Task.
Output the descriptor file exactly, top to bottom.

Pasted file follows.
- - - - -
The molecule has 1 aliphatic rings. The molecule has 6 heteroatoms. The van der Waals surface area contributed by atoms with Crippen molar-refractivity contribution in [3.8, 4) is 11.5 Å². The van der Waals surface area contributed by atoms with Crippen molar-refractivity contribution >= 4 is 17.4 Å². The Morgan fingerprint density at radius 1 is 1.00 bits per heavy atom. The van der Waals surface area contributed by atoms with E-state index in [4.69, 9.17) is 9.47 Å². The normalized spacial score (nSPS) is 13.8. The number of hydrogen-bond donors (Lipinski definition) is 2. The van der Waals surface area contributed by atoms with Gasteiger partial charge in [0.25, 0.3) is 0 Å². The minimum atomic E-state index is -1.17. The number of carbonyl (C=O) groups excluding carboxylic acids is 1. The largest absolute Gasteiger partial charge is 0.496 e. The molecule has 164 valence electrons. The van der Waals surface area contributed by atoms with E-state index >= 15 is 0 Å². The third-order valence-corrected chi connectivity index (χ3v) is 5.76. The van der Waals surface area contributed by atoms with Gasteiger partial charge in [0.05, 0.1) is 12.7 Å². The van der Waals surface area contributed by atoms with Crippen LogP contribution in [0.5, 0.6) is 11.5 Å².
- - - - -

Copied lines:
The molecule has 1 aliphatic rings. The molecule has 6 heteroatoms. The van der Waals surface area contributed by atoms with Crippen molar-refractivity contribution in [3.8, 4) is 11.5 Å². The van der Waals surface area contributed by atoms with Crippen molar-refractivity contribution >= 4 is 17.4 Å². The Morgan fingerprint density at radius 1 is 1.00 bits per heavy atom. The van der Waals surface area contributed by atoms with E-state index in [4.69, 9.17) is 9.47 Å². The normalized spacial score (nSPS) is 13.8. The number of hydrogen-bond donors (Lipinski definition) is 2. The van der Waals surface area contributed by atoms with Gasteiger partial charge in [0.25, 0.3) is 0 Å². The minimum atomic E-state index is -1.17. The number of carbonyl (C=O) groups excluding carboxylic acids is 1. The largest absolute Gasteiger partial charge is 0.496 e. The molecule has 164 valence electrons. The van der Waals surface area contributed by atoms with E-state index >= 15 is 0 Å². The third-order valence-corrected chi connectivity index (χ3v) is 5.76. The van der Waals surface area contributed by atoms with Gasteiger partial charge in [0.05, 0.1) is 12.7 Å². The van der Waals surface area contributed by atoms with Crippen LogP contribution in [0.5, 0.6) is 11.5 Å².